How can passwords be stored securely in a database?
The issue of storing passwords in a database is one that requires looking closely at data encryption and security protocols that will stop these valuable pieces of data from being hacked or stolen. Experts have come up with some fairly reliable standards for keeping stored passwords in a database more secure.
In addition to principles and strategies for password protection, it helps to promote the use of relatively strong passwords that resist easy guesses by hackers. In addition, engineers and administrators must look at the vulnerability of traffic coming into or out of a database, to prevent different types of password theft.
One fundamental part of password security, in terms of database storage, is called a hash function. A hash function is a complex function that changes a text password into a more complex set of characters by using more complex operations than a familiar mathematical operation such as multiplication. Using hashes and hexadecimal formats can help those who are storing passwords on a database to confuse hackers. Hashes are also used to substitute shorter character strings for longer ones to make data storage and retrieval more efficient.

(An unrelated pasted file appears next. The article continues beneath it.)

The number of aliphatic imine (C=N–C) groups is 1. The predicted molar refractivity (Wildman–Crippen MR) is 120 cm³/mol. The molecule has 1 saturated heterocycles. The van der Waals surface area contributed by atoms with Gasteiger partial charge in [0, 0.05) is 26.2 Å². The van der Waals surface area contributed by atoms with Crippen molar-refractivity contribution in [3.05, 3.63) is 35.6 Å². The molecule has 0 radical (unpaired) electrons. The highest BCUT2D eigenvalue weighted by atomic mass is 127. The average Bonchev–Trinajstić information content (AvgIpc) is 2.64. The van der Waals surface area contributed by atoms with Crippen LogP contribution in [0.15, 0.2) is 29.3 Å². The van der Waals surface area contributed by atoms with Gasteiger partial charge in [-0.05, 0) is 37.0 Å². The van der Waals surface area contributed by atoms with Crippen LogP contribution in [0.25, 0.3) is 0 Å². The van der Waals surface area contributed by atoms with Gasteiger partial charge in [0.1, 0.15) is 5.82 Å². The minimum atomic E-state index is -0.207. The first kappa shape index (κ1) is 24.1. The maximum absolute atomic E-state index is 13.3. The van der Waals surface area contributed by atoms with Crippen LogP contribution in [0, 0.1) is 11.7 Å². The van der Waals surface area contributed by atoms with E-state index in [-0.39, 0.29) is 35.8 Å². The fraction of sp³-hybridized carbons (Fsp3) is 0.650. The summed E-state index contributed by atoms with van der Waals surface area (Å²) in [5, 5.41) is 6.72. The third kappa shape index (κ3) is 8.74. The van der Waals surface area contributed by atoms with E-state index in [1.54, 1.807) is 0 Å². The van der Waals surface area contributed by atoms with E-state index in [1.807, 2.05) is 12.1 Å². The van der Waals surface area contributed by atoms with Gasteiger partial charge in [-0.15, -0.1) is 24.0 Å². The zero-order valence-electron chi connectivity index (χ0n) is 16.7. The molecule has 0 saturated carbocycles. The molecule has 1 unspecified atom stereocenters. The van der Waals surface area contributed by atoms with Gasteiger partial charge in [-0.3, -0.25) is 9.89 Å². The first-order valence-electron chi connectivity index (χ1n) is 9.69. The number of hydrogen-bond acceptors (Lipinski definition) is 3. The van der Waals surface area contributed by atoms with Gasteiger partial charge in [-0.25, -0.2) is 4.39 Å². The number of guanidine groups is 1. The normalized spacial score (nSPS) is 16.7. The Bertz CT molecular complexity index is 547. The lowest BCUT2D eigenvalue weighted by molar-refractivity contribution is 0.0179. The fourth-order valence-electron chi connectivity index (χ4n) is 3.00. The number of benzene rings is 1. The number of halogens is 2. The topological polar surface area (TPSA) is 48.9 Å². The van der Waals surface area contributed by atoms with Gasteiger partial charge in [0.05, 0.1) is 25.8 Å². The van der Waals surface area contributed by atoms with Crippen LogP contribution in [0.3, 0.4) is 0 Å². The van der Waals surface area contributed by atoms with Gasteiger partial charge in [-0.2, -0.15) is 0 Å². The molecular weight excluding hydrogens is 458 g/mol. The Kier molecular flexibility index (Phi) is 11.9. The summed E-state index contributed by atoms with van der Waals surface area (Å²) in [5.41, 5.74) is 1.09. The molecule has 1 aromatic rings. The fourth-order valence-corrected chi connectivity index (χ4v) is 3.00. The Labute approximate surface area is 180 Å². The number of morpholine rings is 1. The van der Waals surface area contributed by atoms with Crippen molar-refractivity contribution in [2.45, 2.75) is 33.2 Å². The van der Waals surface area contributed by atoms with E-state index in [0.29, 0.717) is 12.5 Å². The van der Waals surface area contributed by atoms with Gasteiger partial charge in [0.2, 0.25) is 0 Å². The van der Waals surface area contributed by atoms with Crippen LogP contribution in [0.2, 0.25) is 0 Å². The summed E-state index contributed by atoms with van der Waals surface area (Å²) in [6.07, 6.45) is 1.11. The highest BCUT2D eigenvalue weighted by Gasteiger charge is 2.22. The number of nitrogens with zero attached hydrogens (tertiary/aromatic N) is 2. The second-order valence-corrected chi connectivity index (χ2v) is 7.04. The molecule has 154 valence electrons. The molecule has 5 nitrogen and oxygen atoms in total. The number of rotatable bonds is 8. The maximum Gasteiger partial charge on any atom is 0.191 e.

Another critical aspect of password storage encryption is often called "salt." The principle of salting passwords involves creating additional characters after a text string that are not part of the actual data being stored, but are just useless and insignificant symbols that help to disguise a password. Some refer to salt characters as "noise."
Using complex values and salt, and keeping different types of password keys in strategic places, can help to encrypt the passwords that are stored in a database. Processes for encryption are always evolving, and new technologies could provide additional opportunities for storing valuable data in secure ways. Professionals often use these emerging standards as a reference. For instance, as the technology Pretty Good Privacy (PGP) (which uses hashes) emerged in the early 1990s, it became a standard for encryption.
Being digital should be of more interest than being electronic.- Alan Turing, 1947